A guy I've known for several years tells me he's met someone he really likes, although she seems to be sending mixed signals.
Good for him, I thought. So I start on the questions, figuring I'm preparing him for the larger interrogation he'll get when he decides to tell his mom about the girl.
'What's her name?' I asked. Rebecca.
'How old is she?' 24.
'What's she do?' Works for a small startup company. Has a science degree.
'When did you meet her?' About a month ago.
'How did you meet her?' I answered her personal ad on Craigslist.com.
That last part brought me up short. My first reaction was that this situation was, well, pathetic.
Everything I know tells me that the Internet is not a place to date. A place to blog about one's miserable life and buy antique furniture, sure, but not to date. After all, there are perverts on the Internet.
During the spring, headlines were full of the fact that until recently, MySpace alone had about 7,000 registered sex offenders crawling around on it. There's even a reality TV show based on busting online predators.
Meeting people is easy, right?
When you're living in a dorm and you can be almost completely assured that none of your neighbors is a registered sex offender, this is true. And yet there are extenuating circumstances.
Once your university has handed you that umpteenth-thousand-dollar degree, you're on your own for more than just income. A lot of things are different out here in the post-college world.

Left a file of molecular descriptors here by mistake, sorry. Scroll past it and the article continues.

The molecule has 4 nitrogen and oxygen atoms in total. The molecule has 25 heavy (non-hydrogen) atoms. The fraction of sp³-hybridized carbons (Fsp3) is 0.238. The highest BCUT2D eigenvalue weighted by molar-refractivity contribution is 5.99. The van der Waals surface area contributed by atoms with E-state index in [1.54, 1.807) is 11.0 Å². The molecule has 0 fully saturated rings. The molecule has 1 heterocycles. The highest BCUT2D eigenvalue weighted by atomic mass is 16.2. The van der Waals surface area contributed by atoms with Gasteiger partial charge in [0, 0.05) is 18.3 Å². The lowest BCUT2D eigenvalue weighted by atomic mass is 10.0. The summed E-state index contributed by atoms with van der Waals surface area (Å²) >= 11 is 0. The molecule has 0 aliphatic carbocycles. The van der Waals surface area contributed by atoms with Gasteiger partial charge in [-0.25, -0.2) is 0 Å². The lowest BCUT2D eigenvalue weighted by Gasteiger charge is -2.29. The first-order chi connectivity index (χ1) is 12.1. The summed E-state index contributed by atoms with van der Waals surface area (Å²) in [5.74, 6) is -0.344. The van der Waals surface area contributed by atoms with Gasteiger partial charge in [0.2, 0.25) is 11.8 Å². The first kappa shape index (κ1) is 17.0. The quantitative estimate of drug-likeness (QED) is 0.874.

The guy in question has a job that doesn't allow him to meet many people — especially women — his age. Another friend recently bemoaned the fact that she is no longer in school and has a new job with a bunch of older people.
"How am I supposed to meet people?" she asked recently during an online chat.
Excellent question. I never thought about it, certainly not when I was held up in McCarty and working an on-campus job.
There's a sense of, "who, me? Online dating? even among those who met over the Net and developed something wonderful.
A friend of a friend met his girlfriend online. They've been together for several years and seem happy.
The girlfriend was quick to assure me that she "wasn't the kind of person" who dated over the Internet, "and neither is he" when I asked how she and her boyfriend originally met. "It was just one of those things that was meant to happen," she said serendipitously.
Internet dating makes sense. Is it any wonder, given the amount of time we spend in front of our computers that dating and mating will eventually become like Googling and YouTubing? I'm surprised there aren't any YouTube personals.
Oh wait — there are.
In the interests of research only, I went hunting for anyone desperate enough to create a serious video personal ad and found several, including one from a New York single who laments the fact that online dating sites have become "just overcrowded."
Since we have the capacity to stream our words and looks over video, is Internet dating now the wave of the future? Possibly. But the concept — as with much of the post-college world — does take some getting used to.
As for my friend, things didn't quite work out with Rebecca. It wasn't that she was a sociopath or anything. They went on a few dates and decided things wouldn't work out, just as if they'd met randomly in a coffee shop or a dorm.
[Reach columnist Blythe Lawrence at firstname.lastname@example.org.]
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